Surry Hills Library will be displaying a collection of Torres Strait Islander prints from 1 July, as part of NAIDOC Week, through to 31 August 2013.
The last two decades have seen printmaking become one of the most recognisable and respected visual forms of cultural expression by Torres Strait Island (Zenadh Kes) artists. Pioneered in the early 1990s by Badu Island artists Dennis Nona and Alick Tipoti and guided by Cairns TAFE printmaking Teacher Anna Eglitis (and later Theo Tremblay), their natural carving ability on linoleum blocks stems from traditional incising into wooden objects and artefacts and their intricate designs and strong figurative imagery retell legends and exciting stories about their lives before the islands were managed by missionaries, pearlers and Qld government officials.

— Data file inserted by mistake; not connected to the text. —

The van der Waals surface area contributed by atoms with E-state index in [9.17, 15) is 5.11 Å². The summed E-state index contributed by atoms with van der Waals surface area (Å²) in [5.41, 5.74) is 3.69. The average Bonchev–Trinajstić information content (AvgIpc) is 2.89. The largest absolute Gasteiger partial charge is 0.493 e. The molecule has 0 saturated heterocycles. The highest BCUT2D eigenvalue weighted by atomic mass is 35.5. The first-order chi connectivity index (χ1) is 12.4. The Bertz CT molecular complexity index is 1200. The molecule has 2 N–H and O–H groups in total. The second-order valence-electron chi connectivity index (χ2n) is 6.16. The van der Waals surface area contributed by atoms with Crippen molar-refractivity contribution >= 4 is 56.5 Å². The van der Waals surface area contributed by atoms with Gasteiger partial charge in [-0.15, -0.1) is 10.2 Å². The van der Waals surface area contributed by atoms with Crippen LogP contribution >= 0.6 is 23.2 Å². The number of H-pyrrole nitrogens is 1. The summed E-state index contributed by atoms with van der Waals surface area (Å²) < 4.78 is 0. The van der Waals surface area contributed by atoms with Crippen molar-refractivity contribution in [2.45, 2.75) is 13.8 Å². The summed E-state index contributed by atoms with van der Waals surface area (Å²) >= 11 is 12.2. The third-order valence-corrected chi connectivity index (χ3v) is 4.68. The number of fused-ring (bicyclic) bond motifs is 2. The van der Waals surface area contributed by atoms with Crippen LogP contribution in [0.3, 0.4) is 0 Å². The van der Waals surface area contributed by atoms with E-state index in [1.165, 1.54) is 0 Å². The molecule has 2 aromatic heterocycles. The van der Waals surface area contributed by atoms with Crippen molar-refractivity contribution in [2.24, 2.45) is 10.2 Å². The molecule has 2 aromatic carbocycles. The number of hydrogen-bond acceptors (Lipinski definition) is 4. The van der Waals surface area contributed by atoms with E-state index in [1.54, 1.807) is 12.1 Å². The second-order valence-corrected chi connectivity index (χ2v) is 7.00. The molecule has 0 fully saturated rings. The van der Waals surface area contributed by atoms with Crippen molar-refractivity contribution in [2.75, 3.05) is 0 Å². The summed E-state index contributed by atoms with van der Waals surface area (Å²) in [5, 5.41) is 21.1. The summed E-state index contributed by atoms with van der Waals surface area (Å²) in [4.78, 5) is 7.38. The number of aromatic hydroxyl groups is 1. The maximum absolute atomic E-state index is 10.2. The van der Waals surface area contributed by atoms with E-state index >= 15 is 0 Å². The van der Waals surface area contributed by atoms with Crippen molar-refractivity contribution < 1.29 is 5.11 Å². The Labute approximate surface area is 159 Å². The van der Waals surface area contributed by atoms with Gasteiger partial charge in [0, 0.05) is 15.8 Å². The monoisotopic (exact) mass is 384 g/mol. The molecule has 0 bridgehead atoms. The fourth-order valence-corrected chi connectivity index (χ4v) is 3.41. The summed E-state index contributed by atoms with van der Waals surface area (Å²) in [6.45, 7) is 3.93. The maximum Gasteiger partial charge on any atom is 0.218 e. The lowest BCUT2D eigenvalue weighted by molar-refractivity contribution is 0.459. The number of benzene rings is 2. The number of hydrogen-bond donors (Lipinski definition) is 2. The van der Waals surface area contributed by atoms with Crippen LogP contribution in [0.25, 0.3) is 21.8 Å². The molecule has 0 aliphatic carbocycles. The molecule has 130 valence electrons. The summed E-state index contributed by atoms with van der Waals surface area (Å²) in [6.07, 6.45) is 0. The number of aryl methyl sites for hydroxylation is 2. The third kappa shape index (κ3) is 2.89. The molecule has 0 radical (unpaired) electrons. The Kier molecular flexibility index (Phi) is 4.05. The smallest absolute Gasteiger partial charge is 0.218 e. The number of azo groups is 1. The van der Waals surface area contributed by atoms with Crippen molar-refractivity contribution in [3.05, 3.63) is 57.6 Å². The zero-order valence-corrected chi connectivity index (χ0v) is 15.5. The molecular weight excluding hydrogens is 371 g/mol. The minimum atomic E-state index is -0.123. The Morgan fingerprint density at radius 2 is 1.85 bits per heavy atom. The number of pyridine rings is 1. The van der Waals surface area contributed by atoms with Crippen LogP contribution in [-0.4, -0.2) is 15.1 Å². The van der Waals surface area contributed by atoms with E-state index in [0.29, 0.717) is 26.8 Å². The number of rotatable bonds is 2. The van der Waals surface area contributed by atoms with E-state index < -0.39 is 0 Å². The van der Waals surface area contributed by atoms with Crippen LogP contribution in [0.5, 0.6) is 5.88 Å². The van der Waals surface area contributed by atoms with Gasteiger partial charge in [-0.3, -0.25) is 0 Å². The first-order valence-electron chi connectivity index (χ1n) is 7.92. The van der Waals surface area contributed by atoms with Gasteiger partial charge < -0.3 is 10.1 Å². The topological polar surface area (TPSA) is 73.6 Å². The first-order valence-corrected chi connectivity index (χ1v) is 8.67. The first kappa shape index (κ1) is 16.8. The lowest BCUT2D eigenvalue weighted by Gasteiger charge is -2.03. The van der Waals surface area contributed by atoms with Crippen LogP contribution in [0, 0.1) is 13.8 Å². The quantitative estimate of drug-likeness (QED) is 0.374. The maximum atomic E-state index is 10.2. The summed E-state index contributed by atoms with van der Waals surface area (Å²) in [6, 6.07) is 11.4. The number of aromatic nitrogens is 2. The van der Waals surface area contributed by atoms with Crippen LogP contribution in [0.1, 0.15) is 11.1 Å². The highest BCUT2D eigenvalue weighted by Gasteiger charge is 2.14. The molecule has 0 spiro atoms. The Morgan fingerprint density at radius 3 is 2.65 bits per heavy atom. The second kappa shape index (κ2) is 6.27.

Featured in this exhibition is Kei Kalak (Glen Mackie). Born in 1975, he is a traditional story-teller from Iama (Yam) Island. His lineage is typical of many islanders, possessing interesting backgrounds spliced from many cultures. He tells of stories of displacement, warring family factions and the teachings of Sigai, a PNG seafarer who pioneered the dangerous waters of the Torres Strait to find suitable land for his brothers and their families, their progeny now inhabiting the central islands of Torres Strait.
On Tuesday, 9 July 2013 at 6pm at Surry Hills Library, artist Glen Mackie will discusse his culturally rich Torres Strait Islander heritage and how it inspires his intricate linoprint artworks. Patricia Adjei, Indigenous Communications Coordinator and Legal Officer from the Copyright Agency | Viscopy, talks Copyright for Indigenous artists and resale royalties. Book here.
Surry Hills Library is at 405 Crown Street, Surry Hills.